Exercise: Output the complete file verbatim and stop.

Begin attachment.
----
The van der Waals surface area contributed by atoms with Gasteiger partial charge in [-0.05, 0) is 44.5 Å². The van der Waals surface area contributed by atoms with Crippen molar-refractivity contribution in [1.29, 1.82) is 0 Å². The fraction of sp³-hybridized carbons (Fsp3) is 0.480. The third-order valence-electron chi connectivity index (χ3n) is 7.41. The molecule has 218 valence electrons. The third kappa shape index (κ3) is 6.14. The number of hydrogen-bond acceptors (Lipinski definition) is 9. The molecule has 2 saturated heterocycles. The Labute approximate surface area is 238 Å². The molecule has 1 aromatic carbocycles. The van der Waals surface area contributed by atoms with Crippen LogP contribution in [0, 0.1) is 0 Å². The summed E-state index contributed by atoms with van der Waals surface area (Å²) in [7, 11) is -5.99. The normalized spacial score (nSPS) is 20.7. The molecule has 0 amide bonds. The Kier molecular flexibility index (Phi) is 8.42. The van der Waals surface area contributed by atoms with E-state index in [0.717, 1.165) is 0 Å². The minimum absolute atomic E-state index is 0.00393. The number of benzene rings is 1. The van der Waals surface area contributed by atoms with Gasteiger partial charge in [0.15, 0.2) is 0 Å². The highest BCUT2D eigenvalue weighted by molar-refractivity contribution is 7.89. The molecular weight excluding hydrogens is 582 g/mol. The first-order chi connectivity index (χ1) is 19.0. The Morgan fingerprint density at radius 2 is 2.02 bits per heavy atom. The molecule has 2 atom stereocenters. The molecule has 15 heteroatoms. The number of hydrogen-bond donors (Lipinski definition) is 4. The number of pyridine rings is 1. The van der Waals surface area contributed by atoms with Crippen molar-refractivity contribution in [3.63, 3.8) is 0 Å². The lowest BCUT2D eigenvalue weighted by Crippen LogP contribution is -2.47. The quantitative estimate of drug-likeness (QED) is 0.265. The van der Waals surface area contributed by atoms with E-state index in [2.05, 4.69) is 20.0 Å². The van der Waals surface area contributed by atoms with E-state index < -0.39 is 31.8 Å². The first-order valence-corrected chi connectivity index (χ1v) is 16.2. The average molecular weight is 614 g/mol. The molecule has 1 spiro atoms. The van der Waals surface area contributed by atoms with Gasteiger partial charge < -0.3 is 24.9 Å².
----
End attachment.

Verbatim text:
The van der Waals surface area contributed by atoms with Gasteiger partial charge in [-0.05, 0) is 44.5 Å². The van der Waals surface area contributed by atoms with Crippen molar-refractivity contribution in [1.29, 1.82) is 0 Å². The fraction of sp³-hybridized carbons (Fsp3) is 0.480. The third-order valence-electron chi connectivity index (χ3n) is 7.41. The molecule has 218 valence electrons. The third kappa shape index (κ3) is 6.14. The number of hydrogen-bond acceptors (Lipinski definition) is 9. The molecule has 2 saturated heterocycles. The Labute approximate surface area is 238 Å². The molecule has 1 aromatic carbocycles. The van der Waals surface area contributed by atoms with Crippen LogP contribution in [0, 0.1) is 0 Å². The summed E-state index contributed by atoms with van der Waals surface area (Å²) in [7, 11) is -5.99. The normalized spacial score (nSPS) is 20.7. The molecule has 0 amide bonds. The Kier molecular flexibility index (Phi) is 8.42. The van der Waals surface area contributed by atoms with E-state index in [0.717, 1.165) is 0 Å². The minimum absolute atomic E-state index is 0.00393. The number of benzene rings is 1. The van der Waals surface area contributed by atoms with Gasteiger partial charge in [0.15, 0.2) is 0 Å². The highest BCUT2D eigenvalue weighted by molar-refractivity contribution is 7.89. The molecular weight excluding hydrogens is 582 g/mol. The first-order chi connectivity index (χ1) is 19.0. The Morgan fingerprint density at radius 2 is 2.02 bits per heavy atom. The molecule has 2 atom stereocenters. The molecule has 15 heteroatoms. The number of hydrogen-bond donors (Lipinski definition) is 4. The number of pyridine rings is 1. The van der Waals surface area contributed by atoms with Crippen molar-refractivity contribution in [3.63, 3.8) is 0 Å². The lowest BCUT2D eigenvalue weighted by Crippen LogP contribution is -2.47. The quantitative estimate of drug-likeness (QED) is 0.265. The van der Waals surface area contributed by atoms with E-state index in [2.05, 4.69) is 20.0 Å². The van der Waals surface area contributed by atoms with E-state index < -0.39 is 31.8 Å². The first-order valence-corrected chi connectivity index (χ1v) is 16.2. The average molecular weight is 614 g/mol. The molecule has 1 spiro atoms. The van der Waals surface area contributed by atoms with Gasteiger partial charge < -0.3 is 24.9 Å².